According to data breach index service LeakedSource, the two famous crypto-currency sites, the BTC-E Bitcoin exchange, and the BitcoinTalk forum, suffered from severe security breaches in the years 2014 and 2015 respectively.
Unlike yesterday’s data breach, at Last, .fm, the user passwords at the above-stated sites were far better in terms of security.
Generally, the crypto-currency community provides better credibility for user data and password, depending on the sensitive nature of the data it deals with.
Data breach at Bitcoin Exchange BTC-E:
In October 2014 hackers penetrated the BTC-E site and about 568,355 user records were stolen, the analysis made at LeakedSource suggests.
The data at Bitcoin Exchange BTC-E contains usernames, emails, passwords, IP addresses, registration dates, language settings, besides other data associated with user’s Bitcoin wallet balance.
According to LeakedSource, some unknown algorithm was used to hash all passwords strings, which made them “completely uncrackable” for the meantime.
Even, if somehow the hashing algorithm is reverse-engineered and the BTC-E passwords are cracked, an attacker can easily get cash from users’ Bitcoin wallets in a stealthy manner.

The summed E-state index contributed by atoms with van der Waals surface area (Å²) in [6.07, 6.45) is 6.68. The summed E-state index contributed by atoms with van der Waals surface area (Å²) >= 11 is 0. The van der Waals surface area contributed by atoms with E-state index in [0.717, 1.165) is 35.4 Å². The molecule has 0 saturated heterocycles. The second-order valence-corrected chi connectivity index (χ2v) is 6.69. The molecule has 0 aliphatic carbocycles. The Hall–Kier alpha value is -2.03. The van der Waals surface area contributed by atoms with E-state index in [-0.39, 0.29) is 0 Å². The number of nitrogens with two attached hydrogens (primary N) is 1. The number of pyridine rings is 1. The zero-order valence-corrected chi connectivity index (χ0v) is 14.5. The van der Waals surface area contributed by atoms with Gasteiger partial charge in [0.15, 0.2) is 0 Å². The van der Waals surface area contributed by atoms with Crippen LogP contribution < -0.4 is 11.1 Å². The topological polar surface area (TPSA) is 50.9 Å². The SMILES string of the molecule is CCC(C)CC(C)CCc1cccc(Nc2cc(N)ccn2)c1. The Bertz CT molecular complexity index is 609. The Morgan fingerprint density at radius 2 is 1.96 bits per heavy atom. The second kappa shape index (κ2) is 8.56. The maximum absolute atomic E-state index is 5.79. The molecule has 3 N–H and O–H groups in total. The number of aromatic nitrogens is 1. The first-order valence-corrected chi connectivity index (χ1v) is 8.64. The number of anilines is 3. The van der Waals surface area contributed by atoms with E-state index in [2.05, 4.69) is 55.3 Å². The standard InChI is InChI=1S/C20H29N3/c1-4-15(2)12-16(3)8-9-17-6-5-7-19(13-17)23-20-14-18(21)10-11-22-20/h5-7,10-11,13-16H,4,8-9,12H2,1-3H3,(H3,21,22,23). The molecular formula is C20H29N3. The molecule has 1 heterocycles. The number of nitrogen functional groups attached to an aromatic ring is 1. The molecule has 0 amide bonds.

Data breach at BitcoinTalk:
The data which LeakedSource received and indexed for the popular BitcoinTalk site dates from May 2015 after an incident that was publicly acknowledged by the company on its Twitter account.
In a case of an employee of BitcoinTalk’s ISP NFOrce, an unknown hacker ill-used social engineering technology. The hacker took hold of various credentials related to many servers including those utilized by the BitcoinTalk site. The hacker stole passwords hashes and email addresses, the company’s forum administrators at twitter suspected.
Moreover, the hacker was able to ditch and steal the complete forum database including usernames, passwords, emails, birthdays, secret questions, hashed secret answers. Besides all these credential the attacker also got hold of some other internal forum-related information.
The details of 499,593 users were held in the SQL dump. LeakedSource reported to Softpedia that the data is valid, and if one tries to register an account with any of the email addresses then an error occurs for an existing active account.
LeakedSource said that about 9% of the passwords were hashed by attackers using “MD5 algorithm”, however, the company was able to reverse these passwords back to clear text form in which they existed originally.
While the “SHA256-Crypt algorithm” was utilized to hash the rest of passwords.
LeakedSource reported, “It would take us about a year to crack an estimated 60-70% of them,” and further it added, “This method of password storage is far superior to nearly every website we’ve seen thus far.”